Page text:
rest, furnish it a remount of fresh horses, equipments, and arms, and hoped thereby to make it a model in drill, discipline, and equipment, as it had already made itself in dash, constancy, and the cheerful performance of duty. On the 3rd of February the mounted portion of the Seventh Division embarked at Waterloo on transports for Vicksburg. The dismounted portion, with such horses as could be obtained, followed from Nashville under the direct command of General Knipe as soon as transportation could be furnished. Bvt. Brigadier General J. H. Hammond had been relieved by direction of the chief surgeon form the command of a brigade in this division after having earned great credit with it in the battles about Nashville and the pursuit of Hood from Tennessee. These changes left under my immediate command 17,000 men, requiring about 5,000 horses to furnish a complete remount. As the troops arrived at Gravelly Springs they were assigned to camps as close together as the circumstances of ground, water, and contiguity to the landings would permit. The mild climate, rocky soil, and rolling surface of the country rendered this altogether the best locality that could have been found for recuperating and preparing both men and horses for an early spring campaign. The camps were laid out with regularity; comfortable quarters for the men and shelters for the horses were constructed without delay, roads were made to the landings, and supplies of forage, rations, clothing, equipments, and ammunition were furnished in great abundance. A thorough system of instruction for men and officers was instituted, and every necessary effort was made to bring the corps to the highest state of efficiency. I transmit herewith a topographical sketch showing the situations of the camps and their arrangements.* The plan of that constructed by General Hammond, and afterward occupied by a part of General Upton's division, I regard the best arrangement of a cavalry cantonment yet devised. The influence of the system adopted on the subsequent career of the corps cannot be overestimated. The final victory over Forrest and the rebel cavalry was won by patient industry and instruction while in the cantonments of Gravelly Springs and Waterloo. The great fault in our cavalry system had previously been overtook in detachments and the absence of instruction, organization, and uniformity of equipment.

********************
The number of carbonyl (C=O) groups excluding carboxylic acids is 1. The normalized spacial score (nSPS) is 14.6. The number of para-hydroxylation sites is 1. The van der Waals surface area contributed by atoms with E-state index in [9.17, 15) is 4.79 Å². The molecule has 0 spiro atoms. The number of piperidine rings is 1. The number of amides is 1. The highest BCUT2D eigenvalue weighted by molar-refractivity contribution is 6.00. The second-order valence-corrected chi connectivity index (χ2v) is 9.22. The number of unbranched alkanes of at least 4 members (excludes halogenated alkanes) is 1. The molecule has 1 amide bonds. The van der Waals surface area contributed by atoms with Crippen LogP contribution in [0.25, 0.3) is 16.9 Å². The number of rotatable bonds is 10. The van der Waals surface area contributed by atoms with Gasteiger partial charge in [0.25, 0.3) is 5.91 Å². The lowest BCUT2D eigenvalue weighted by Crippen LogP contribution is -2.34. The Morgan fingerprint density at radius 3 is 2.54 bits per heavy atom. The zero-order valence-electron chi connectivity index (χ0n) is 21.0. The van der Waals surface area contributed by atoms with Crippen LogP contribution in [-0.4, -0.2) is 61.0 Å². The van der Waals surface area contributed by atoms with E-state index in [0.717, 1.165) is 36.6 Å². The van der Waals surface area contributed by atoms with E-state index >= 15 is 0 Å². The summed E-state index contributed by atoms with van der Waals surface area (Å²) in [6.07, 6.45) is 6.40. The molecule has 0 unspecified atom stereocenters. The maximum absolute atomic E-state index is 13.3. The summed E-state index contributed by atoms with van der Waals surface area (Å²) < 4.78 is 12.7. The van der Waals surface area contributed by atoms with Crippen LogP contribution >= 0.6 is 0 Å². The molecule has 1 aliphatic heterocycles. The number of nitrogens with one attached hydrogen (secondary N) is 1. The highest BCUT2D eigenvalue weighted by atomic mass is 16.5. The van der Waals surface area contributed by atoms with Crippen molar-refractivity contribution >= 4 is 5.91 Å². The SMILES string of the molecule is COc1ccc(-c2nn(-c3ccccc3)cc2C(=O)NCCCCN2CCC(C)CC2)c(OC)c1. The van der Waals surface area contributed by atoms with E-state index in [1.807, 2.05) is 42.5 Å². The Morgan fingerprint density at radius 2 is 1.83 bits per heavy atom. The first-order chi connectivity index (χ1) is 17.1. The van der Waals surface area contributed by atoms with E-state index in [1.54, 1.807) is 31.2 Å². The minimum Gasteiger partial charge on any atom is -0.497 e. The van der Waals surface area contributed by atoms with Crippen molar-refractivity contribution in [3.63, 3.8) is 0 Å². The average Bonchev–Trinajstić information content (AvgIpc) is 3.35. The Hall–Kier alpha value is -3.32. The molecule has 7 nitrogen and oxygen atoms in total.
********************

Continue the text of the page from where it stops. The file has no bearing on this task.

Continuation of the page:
On the 23rd of February General Thomas arrived at Eastport with instructions directing me to fit out an expedition of 5,000 or 6,000 cavalry "for the purpose of making a demonstration upont Tuscaloosa and Selma" in favor of General Canby's operations against Mobile and Central Alabama. After consultation, in which I expressed a belief in the capacity of my command to capture those places and conduct from the latter most important operations, General Thomas gave me permission to move with my entire available mounted force, and authorized me to pursue such a course as I might see proper, keeping in view the general objects of the impending campaign. The instructions of Lieutenant-General Grant, transmitted to me by General Thomas after directing me to be ready to march as soon as General Canby's movement had begun, allowed me the amplest discretion as an independent commander. It was at first intended that the expedition should begin its movement by the 4th of March, but heavy rain-storms setting in, the Tennessee River became very much swollen and the roads impassable. Lieutenant-General Grant having directed all the surplus horses purchased in the West to be sent to General Canby, there were no means left in the cavalry bureau to mount Hatch's division. I therefore directed him
*See Plate LXVIII, Map 9, and Plate LXXII, Map 6, of the Atlas.